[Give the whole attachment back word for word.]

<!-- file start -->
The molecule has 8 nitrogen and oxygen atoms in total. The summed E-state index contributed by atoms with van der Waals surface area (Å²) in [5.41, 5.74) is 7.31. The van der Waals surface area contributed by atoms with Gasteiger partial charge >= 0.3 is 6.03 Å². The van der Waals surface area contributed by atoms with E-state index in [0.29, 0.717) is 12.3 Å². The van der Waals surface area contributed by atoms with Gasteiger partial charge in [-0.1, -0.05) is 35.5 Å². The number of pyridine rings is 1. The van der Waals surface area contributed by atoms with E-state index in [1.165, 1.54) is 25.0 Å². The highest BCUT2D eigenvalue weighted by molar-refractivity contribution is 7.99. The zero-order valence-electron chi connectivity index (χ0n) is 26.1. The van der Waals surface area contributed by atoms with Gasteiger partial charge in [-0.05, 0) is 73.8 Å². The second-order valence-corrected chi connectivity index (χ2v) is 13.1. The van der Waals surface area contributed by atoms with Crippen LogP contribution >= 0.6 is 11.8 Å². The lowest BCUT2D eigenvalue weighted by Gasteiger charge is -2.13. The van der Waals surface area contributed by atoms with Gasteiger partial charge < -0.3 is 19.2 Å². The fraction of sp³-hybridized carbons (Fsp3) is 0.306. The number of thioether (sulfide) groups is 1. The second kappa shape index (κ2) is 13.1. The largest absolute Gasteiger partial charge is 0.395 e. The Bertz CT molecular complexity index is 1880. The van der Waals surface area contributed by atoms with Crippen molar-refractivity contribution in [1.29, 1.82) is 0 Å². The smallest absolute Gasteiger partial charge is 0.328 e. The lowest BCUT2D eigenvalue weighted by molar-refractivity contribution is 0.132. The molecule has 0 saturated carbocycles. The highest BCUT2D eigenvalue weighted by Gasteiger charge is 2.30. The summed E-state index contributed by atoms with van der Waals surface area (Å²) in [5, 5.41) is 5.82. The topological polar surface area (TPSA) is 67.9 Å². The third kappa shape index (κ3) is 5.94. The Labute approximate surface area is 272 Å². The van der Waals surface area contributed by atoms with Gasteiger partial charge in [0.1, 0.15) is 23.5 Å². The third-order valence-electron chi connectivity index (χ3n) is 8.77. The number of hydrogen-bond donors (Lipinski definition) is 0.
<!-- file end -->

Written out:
The molecule has 8 nitrogen and oxygen atoms in total. The summed E-state index contributed by atoms with van der Waals surface area (Å²) in [5.41, 5.74) is 7.31. The van der Waals surface area contributed by atoms with Gasteiger partial charge >= 0.3 is 6.03 Å². The van der Waals surface area contributed by atoms with E-state index in [0.29, 0.717) is 12.3 Å². The van der Waals surface area contributed by atoms with Gasteiger partial charge in [-0.1, -0.05) is 35.5 Å². The number of pyridine rings is 1. The van der Waals surface area contributed by atoms with E-state index in [1.165, 1.54) is 25.0 Å². The highest BCUT2D eigenvalue weighted by molar-refractivity contribution is 7.99. The zero-order valence-electron chi connectivity index (χ0n) is 26.1. The van der Waals surface area contributed by atoms with Gasteiger partial charge in [-0.05, 0) is 73.8 Å². The second-order valence-corrected chi connectivity index (χ2v) is 13.1. The van der Waals surface area contributed by atoms with Crippen LogP contribution >= 0.6 is 11.8 Å². The lowest BCUT2D eigenvalue weighted by Gasteiger charge is -2.13. The van der Waals surface area contributed by atoms with Gasteiger partial charge < -0.3 is 19.2 Å². The fraction of sp³-hybridized carbons (Fsp3) is 0.306. The number of thioether (sulfide) groups is 1. The second kappa shape index (κ2) is 13.1. The largest absolute Gasteiger partial charge is 0.395 e. The Bertz CT molecular complexity index is 1880. The van der Waals surface area contributed by atoms with Crippen molar-refractivity contribution in [1.29, 1.82) is 0 Å². The smallest absolute Gasteiger partial charge is 0.328 e. The lowest BCUT2D eigenvalue weighted by molar-refractivity contribution is 0.132. The molecule has 0 saturated carbocycles. The highest BCUT2D eigenvalue weighted by Gasteiger charge is 2.30. The summed E-state index contributed by atoms with van der Waals surface area (Å²) in [5, 5.41) is 5.82. The topological polar surface area (TPSA) is 67.9 Å². The third kappa shape index (κ3) is 5.94. The Labute approximate surface area is 272 Å². The van der Waals surface area contributed by atoms with Gasteiger partial charge in [0.1, 0.15) is 23.5 Å². The third-order valence-electron chi connectivity index (χ3n) is 8.77. The number of hydrogen-bond donors (Lipinski definition) is 0.